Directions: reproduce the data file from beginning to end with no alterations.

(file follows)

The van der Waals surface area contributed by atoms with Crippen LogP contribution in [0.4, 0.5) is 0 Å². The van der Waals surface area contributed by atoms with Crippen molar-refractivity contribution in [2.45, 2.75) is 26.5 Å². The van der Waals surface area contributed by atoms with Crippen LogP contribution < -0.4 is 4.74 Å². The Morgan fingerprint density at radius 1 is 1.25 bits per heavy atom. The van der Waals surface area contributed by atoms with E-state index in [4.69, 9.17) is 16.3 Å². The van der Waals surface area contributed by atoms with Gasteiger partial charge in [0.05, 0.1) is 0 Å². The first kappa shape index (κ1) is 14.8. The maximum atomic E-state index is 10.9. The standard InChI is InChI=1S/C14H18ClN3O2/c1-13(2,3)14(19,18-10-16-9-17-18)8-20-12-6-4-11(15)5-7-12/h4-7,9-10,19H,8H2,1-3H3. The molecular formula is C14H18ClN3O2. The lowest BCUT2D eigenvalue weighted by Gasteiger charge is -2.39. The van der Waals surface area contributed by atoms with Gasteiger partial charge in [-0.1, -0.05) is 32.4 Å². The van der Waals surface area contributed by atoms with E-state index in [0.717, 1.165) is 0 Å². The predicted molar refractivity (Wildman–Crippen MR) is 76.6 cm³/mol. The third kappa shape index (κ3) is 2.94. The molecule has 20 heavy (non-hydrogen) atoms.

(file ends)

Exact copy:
The van der Waals surface area contributed by atoms with Crippen LogP contribution in [0.4, 0.5) is 0 Å². The van der Waals surface area contributed by atoms with Crippen molar-refractivity contribution in [2.45, 2.75) is 26.5 Å². The van der Waals surface area contributed by atoms with Crippen LogP contribution < -0.4 is 4.74 Å². The Morgan fingerprint density at radius 1 is 1.25 bits per heavy atom. The van der Waals surface area contributed by atoms with E-state index in [4.69, 9.17) is 16.3 Å². The van der Waals surface area contributed by atoms with Gasteiger partial charge in [0.05, 0.1) is 0 Å². The first kappa shape index (κ1) is 14.8. The maximum atomic E-state index is 10.9. The standard InChI is InChI=1S/C14H18ClN3O2/c1-13(2,3)14(19,18-10-16-9-17-18)8-20-12-6-4-11(15)5-7-12/h4-7,9-10,19H,8H2,1-3H3. The molecular formula is C14H18ClN3O2. The lowest BCUT2D eigenvalue weighted by Gasteiger charge is -2.39. The van der Waals surface area contributed by atoms with Gasteiger partial charge in [-0.1, -0.05) is 32.4 Å². The van der Waals surface area contributed by atoms with E-state index in [0.717, 1.165) is 0 Å². The predicted molar refractivity (Wildman–Crippen MR) is 76.6 cm³/mol. The third kappa shape index (κ3) is 2.94. The molecule has 20 heavy (non-hydrogen) atoms.